Meet Barak . . . no, not that one!
14 Then Deborah said to Barak, “Go! This is the day the Lord has given Sisera into your hands. Has not the Lord gone ahead of you?” So Barak went down Mount Tabor, with ten thousand men following him. 15 At Barak’s advance, the Lordrouted Sisera and all his chariots and army by the sword, and Sisera got down from his chariot and fled on foot.
16 Barak pursued the chariots and army as far as Harosheth Haggoyim, and all Sisera’s troops fell by the sword; not a man was left. 17 Sisera, meanwhile, fled on foot to the tent of Jael, the wife of Heber the Kenite, because there was an alliance between Jabin king of Hazor and the family of Heber the Kenite.
18 Jael went out to meet Sisera and said to him, “Come, my lord, come right in. Don’t be afraid.” So he entered her tent, and she covered him with a blanket.
19 “I’m thirsty,” he said. “Please give me some water.” She opened a skin of milk,gave him a drink, and covered him up.
20 “Stand in the doorway of the tent,” he told her. “If someone comes by and asks you, ‘Is anyone in there?’ say ‘No.’”
21 But Jael, Heber’s wife, picked up a tent peg and a hammer and went quietly to him while he lay fast asleep, exhausted. She drove the peg through his temple into the ground, and he died.
22 Just then Barak came by in pursuit of Sisera, and Jael went out to meet him. “Come,” she said, “I will show you the man you’re looking for.” So he went in with her, and there lay Sisera with the tent peg through his temple—dead.
23 On that day God subdued Jabin king of Canaan before the Israelites. 24 And the hand of the Israelites pressed harder and harder against Jabin king of Canaan until they destroyed him.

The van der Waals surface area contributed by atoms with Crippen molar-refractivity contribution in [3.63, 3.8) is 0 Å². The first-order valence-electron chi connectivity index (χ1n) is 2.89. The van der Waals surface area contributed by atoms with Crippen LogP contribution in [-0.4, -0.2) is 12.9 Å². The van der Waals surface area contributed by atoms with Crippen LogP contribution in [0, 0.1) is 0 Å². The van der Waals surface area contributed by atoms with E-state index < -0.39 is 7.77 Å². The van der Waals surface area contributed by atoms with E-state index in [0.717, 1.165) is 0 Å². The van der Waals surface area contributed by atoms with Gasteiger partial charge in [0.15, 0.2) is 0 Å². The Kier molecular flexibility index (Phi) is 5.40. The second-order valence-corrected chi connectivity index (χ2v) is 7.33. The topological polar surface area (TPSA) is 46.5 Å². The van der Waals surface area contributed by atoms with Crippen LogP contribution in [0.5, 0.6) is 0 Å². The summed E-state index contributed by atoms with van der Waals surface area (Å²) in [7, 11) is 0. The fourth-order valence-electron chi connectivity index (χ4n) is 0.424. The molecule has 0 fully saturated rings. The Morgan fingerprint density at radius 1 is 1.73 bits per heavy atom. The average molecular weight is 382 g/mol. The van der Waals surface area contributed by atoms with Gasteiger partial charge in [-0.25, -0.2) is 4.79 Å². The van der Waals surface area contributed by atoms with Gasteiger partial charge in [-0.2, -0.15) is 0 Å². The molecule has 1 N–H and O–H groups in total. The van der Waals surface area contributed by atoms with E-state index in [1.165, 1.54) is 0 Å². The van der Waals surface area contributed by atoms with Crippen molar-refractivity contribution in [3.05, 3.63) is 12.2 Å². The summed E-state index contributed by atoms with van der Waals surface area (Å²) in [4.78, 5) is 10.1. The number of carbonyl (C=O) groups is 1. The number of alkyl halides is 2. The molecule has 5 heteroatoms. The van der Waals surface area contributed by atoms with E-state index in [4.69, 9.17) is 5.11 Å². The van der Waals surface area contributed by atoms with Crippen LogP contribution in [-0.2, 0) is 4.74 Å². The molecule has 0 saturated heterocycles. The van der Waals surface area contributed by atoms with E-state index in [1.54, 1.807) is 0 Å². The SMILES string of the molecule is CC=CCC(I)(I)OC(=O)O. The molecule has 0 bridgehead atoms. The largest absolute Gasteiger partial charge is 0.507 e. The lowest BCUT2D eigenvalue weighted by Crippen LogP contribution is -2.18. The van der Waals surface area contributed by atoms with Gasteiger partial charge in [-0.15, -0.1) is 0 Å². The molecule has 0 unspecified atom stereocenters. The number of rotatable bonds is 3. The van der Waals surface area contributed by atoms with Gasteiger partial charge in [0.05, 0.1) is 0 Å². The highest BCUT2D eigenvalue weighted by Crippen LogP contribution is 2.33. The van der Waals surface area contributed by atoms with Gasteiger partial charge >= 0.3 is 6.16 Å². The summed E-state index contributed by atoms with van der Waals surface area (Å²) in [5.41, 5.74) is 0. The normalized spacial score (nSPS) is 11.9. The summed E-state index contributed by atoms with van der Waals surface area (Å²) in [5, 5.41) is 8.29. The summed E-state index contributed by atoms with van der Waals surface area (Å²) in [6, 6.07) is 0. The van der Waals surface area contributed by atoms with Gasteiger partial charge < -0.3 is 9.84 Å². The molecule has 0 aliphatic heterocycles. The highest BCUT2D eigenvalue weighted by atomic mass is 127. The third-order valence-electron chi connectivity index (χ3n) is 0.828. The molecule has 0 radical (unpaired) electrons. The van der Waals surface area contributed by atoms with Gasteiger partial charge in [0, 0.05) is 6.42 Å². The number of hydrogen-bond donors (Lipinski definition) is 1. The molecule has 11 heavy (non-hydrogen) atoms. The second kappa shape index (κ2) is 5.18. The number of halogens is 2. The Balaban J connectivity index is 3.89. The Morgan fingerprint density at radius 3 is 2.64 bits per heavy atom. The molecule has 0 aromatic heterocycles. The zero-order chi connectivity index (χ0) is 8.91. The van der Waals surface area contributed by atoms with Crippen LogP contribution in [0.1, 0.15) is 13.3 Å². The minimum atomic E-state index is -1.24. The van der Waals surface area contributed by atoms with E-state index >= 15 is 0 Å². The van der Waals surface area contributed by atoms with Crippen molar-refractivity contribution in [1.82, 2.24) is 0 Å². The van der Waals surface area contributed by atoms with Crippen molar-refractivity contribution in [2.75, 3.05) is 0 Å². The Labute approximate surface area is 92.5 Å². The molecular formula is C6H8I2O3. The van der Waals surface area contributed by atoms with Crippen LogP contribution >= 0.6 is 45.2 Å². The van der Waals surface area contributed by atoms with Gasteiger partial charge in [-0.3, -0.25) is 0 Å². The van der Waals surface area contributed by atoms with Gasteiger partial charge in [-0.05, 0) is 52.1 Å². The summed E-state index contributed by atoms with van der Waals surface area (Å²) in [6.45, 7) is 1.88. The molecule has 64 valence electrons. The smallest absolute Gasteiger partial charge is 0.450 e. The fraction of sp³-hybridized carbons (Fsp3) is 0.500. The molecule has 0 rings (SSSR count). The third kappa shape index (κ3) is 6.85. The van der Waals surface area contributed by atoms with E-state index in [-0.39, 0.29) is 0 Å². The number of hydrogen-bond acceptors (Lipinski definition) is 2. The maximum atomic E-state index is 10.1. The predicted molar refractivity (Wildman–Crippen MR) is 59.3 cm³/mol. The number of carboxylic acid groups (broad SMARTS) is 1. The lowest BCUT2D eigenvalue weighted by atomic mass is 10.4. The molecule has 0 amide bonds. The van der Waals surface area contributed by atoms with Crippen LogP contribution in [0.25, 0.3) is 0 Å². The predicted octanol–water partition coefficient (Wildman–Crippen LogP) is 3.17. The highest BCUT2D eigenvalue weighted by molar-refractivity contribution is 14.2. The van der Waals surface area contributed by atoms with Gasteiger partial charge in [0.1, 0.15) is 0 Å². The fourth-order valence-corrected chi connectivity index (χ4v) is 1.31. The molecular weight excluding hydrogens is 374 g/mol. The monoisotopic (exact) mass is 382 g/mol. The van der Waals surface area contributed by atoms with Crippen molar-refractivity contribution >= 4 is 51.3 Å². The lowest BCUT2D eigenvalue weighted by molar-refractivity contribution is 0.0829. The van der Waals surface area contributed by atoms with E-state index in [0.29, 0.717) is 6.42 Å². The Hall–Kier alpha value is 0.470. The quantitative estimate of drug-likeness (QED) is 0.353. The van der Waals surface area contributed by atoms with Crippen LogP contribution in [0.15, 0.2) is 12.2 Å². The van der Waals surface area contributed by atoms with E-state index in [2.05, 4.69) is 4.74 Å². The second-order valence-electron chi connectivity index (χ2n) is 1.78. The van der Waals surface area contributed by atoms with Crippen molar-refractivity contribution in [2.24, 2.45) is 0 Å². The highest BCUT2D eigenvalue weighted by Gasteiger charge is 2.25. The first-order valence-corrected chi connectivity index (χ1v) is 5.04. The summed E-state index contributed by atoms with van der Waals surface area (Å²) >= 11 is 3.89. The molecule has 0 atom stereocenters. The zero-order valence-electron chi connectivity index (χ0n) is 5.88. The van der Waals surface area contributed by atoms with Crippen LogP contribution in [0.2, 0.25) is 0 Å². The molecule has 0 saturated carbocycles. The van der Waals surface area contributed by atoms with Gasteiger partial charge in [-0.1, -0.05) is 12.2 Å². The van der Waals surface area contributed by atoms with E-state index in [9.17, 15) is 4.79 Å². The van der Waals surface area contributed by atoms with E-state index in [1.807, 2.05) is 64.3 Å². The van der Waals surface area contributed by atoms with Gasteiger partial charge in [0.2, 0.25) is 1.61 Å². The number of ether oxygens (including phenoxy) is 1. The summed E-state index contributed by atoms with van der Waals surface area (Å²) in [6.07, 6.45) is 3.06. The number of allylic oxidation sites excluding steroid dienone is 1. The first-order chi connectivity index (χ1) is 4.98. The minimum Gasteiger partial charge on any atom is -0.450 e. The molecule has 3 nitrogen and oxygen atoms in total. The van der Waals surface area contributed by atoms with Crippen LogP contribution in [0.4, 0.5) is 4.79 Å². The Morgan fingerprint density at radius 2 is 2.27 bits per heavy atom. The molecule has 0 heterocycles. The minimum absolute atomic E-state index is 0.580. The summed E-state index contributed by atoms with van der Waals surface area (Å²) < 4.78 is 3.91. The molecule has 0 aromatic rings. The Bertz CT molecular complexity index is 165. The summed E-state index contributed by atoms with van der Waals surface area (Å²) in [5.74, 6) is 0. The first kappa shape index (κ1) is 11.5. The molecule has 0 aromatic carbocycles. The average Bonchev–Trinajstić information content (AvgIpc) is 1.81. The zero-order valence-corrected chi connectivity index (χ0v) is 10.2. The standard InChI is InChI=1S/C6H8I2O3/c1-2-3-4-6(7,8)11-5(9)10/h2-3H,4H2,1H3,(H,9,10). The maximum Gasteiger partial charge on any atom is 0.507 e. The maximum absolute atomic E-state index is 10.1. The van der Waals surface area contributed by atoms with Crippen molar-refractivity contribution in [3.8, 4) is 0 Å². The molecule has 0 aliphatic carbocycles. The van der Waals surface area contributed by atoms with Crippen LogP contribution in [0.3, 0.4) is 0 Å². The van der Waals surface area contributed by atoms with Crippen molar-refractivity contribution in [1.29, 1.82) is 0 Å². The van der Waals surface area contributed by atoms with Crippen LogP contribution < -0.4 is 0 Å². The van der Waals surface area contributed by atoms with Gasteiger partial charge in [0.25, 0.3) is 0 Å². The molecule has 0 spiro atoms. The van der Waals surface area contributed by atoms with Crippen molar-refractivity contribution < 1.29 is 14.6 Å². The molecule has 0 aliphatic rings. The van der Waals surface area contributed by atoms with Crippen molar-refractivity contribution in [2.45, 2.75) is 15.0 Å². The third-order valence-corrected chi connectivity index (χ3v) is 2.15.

I was amazed in 2008, how many Americans thought the junior senator from Illinois had a thoroughly Islamic name. Yet here it is in the Hebrew scripture as a militia leader during the time of a female judge of Israel. The judges were charismatic leaders who emerged when there was a national need, for the tribes of Israel had no continuous government: a situation that modern anarchists might idealize.
No, the Barak for today’s complex character review is not the recent president.
Yet, how interesting that both Baraks, the one of our era and the one of the 12th century BCE in ancient Israel, would have no problem with a woman in leadership. Neither would have called a woman who aspired to such a role “that nasty woman.” Today, the rise of populism and nativism on both sides of the Atlantic are seen by many who are concerned about the status of women as an assault on the gains for women’s rights over the past half-century in most western democracies.
In the passage from Judges, Deborah recruits the military aid of Barak, assuring him that the enemy Canaanite general, Sisera, would be delivered by God “into the hands of a woman.” One might think, and perhaps Barak did think, that Deborah was referring to herself. Not so! The story unfolds with clandestine subterfuge. The end of General Sisera would come when he accepts the apparent hospitality of Jael, wife of Heber, who gave him some nice warm milk to relax him, covered him with a rug, and calmly drove a tent stake into his brain. He was beyond the relief of aspirin.
That may seem ghastly to modern sensibilities, but I am reminded of the subterfuge of the Hebrew midwives in the Exodus story who refuse to obey the orders of Pharaoh to kill the baby boys of the Hebrew slaves. Sometimes injustice must be met with severe lawlessness, especially when the legal power is enforcing evil, like South Africa’s apartheid or America’s Jim Crow laws. The biblical Barak celebrates in song the grisly subterfuge of Jael. The modern Barak has broken with tradition and celebrated the protests against the threat of the new populist president against women and refugees.
Where will we fit into these unfolding events of the 21st century?
I’m celebrating, Lord God, the empowerment of women like Deborah,
who has arisen in Israel. And the deed of that tent-dwelling Jael,
who shattered the threat of Sisera with a peg.
Help me to know what really needs doing,
That peace may dwell with us for forty – or more – years. Amen.